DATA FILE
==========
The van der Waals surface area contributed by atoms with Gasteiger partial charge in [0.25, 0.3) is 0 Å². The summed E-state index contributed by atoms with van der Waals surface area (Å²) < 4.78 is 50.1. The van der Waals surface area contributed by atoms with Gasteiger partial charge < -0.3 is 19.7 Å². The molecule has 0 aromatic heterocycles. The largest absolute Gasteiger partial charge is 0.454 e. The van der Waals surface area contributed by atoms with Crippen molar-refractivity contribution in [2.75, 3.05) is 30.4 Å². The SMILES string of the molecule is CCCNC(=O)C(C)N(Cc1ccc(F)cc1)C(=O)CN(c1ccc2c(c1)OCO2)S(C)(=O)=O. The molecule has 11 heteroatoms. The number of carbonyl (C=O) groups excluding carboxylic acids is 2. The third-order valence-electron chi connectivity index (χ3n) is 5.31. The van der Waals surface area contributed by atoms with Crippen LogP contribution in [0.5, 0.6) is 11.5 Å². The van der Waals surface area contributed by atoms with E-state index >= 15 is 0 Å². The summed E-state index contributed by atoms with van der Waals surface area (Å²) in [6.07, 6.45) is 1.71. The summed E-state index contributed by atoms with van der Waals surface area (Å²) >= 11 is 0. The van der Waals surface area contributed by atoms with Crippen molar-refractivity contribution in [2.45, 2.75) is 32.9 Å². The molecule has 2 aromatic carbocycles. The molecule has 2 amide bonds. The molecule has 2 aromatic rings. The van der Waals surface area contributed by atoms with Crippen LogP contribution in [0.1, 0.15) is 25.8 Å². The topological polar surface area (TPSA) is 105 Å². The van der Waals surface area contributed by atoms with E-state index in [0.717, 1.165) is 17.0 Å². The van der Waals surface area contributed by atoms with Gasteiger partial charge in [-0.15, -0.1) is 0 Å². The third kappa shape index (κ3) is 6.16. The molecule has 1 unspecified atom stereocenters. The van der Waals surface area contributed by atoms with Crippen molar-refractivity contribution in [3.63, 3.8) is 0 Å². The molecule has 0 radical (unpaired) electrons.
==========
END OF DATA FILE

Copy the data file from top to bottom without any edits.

The van der Waals surface area contributed by atoms with Gasteiger partial charge in [0.25, 0.3) is 0 Å². The summed E-state index contributed by atoms with van der Waals surface area (Å²) < 4.78 is 50.1. The van der Waals surface area contributed by atoms with Gasteiger partial charge < -0.3 is 19.7 Å². The molecule has 0 aromatic heterocycles. The largest absolute Gasteiger partial charge is 0.454 e. The van der Waals surface area contributed by atoms with Crippen molar-refractivity contribution in [2.75, 3.05) is 30.4 Å². The SMILES string of the molecule is CCCNC(=O)C(C)N(Cc1ccc(F)cc1)C(=O)CN(c1ccc2c(c1)OCO2)S(C)(=O)=O. The molecule has 11 heteroatoms. The number of carbonyl (C=O) groups excluding carboxylic acids is 2. The third-order valence-electron chi connectivity index (χ3n) is 5.31. The van der Waals surface area contributed by atoms with Crippen LogP contribution in [0.5, 0.6) is 11.5 Å². The van der Waals surface area contributed by atoms with E-state index >= 15 is 0 Å². The summed E-state index contributed by atoms with van der Waals surface area (Å²) in [6.07, 6.45) is 1.71. The summed E-state index contributed by atoms with van der Waals surface area (Å²) >= 11 is 0. The van der Waals surface area contributed by atoms with Crippen molar-refractivity contribution in [2.45, 2.75) is 32.9 Å². The molecule has 2 aromatic carbocycles. The molecule has 2 amide bonds. The molecule has 2 aromatic rings. The van der Waals surface area contributed by atoms with Crippen LogP contribution in [0.1, 0.15) is 25.8 Å². The topological polar surface area (TPSA) is 105 Å². The van der Waals surface area contributed by atoms with E-state index in [0.717, 1.165) is 17.0 Å². The van der Waals surface area contributed by atoms with Gasteiger partial charge in [-0.15, -0.1) is 0 Å². The third kappa shape index (κ3) is 6.16. The molecule has 1 unspecified atom stereocenters. The van der Waals surface area contributed by atoms with Crippen molar-refractivity contribution in [3.63, 3.8) is 0 Å². The molecule has 0 radical (unpaired) electrons.